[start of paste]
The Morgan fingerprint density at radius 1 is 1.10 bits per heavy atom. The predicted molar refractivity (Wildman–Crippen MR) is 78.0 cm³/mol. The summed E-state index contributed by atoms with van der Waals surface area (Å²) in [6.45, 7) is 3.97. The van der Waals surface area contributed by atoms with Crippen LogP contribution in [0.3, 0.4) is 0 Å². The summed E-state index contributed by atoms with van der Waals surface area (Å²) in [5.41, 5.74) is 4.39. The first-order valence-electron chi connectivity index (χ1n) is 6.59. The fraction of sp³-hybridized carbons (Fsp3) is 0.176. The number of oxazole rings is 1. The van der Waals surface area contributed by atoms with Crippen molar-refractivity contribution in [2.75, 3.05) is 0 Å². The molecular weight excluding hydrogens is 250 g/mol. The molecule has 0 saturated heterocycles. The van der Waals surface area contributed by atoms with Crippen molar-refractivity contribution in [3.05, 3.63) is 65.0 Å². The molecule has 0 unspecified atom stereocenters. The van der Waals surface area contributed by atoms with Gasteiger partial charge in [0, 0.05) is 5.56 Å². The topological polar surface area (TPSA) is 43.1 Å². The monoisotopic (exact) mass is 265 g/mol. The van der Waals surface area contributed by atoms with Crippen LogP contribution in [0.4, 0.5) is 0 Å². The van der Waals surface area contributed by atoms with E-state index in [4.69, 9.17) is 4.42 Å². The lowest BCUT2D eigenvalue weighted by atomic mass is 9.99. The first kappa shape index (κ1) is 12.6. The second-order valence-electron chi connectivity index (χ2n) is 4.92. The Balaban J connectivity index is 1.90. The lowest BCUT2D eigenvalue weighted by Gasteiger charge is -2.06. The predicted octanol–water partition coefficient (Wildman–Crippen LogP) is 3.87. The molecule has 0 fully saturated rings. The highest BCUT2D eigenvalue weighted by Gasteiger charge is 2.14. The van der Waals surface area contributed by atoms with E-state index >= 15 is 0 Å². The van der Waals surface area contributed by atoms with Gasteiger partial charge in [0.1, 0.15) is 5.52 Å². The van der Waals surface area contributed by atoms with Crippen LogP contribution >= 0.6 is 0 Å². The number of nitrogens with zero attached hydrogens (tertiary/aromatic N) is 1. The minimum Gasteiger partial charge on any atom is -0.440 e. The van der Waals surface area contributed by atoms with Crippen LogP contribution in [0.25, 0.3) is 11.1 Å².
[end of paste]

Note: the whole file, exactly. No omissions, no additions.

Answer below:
The Morgan fingerprint density at radius 1 is 1.10 bits per heavy atom. The predicted molar refractivity (Wildman–Crippen MR) is 78.0 cm³/mol. The summed E-state index contributed by atoms with van der Waals surface area (Å²) in [6.45, 7) is 3.97. The van der Waals surface area contributed by atoms with Crippen LogP contribution in [0.3, 0.4) is 0 Å². The summed E-state index contributed by atoms with van der Waals surface area (Å²) in [5.41, 5.74) is 4.39. The first-order valence-electron chi connectivity index (χ1n) is 6.59. The fraction of sp³-hybridized carbons (Fsp3) is 0.176. The number of oxazole rings is 1. The van der Waals surface area contributed by atoms with Crippen molar-refractivity contribution in [2.75, 3.05) is 0 Å². The molecular weight excluding hydrogens is 250 g/mol. The molecule has 0 saturated heterocycles. The van der Waals surface area contributed by atoms with Crippen molar-refractivity contribution in [3.05, 3.63) is 65.0 Å². The molecule has 0 unspecified atom stereocenters. The van der Waals surface area contributed by atoms with Gasteiger partial charge in [0, 0.05) is 5.56 Å². The topological polar surface area (TPSA) is 43.1 Å². The monoisotopic (exact) mass is 265 g/mol. The van der Waals surface area contributed by atoms with Crippen LogP contribution in [0.4, 0.5) is 0 Å². The van der Waals surface area contributed by atoms with E-state index in [4.69, 9.17) is 4.42 Å². The lowest BCUT2D eigenvalue weighted by atomic mass is 9.99. The first kappa shape index (κ1) is 12.6. The second-order valence-electron chi connectivity index (χ2n) is 4.92. The Balaban J connectivity index is 1.90. The lowest BCUT2D eigenvalue weighted by Gasteiger charge is -2.06. The predicted octanol–water partition coefficient (Wildman–Crippen LogP) is 3.87. The molecule has 0 fully saturated rings. The highest BCUT2D eigenvalue weighted by Gasteiger charge is 2.14. The van der Waals surface area contributed by atoms with E-state index >= 15 is 0 Å². The van der Waals surface area contributed by atoms with Gasteiger partial charge in [0.1, 0.15) is 5.52 Å². The van der Waals surface area contributed by atoms with Crippen LogP contribution >= 0.6 is 0 Å². The number of nitrogens with zero attached hydrogens (tertiary/aromatic N) is 1. The minimum Gasteiger partial charge on any atom is -0.440 e. The van der Waals surface area contributed by atoms with Crippen LogP contribution in [0.25, 0.3) is 11.1 Å².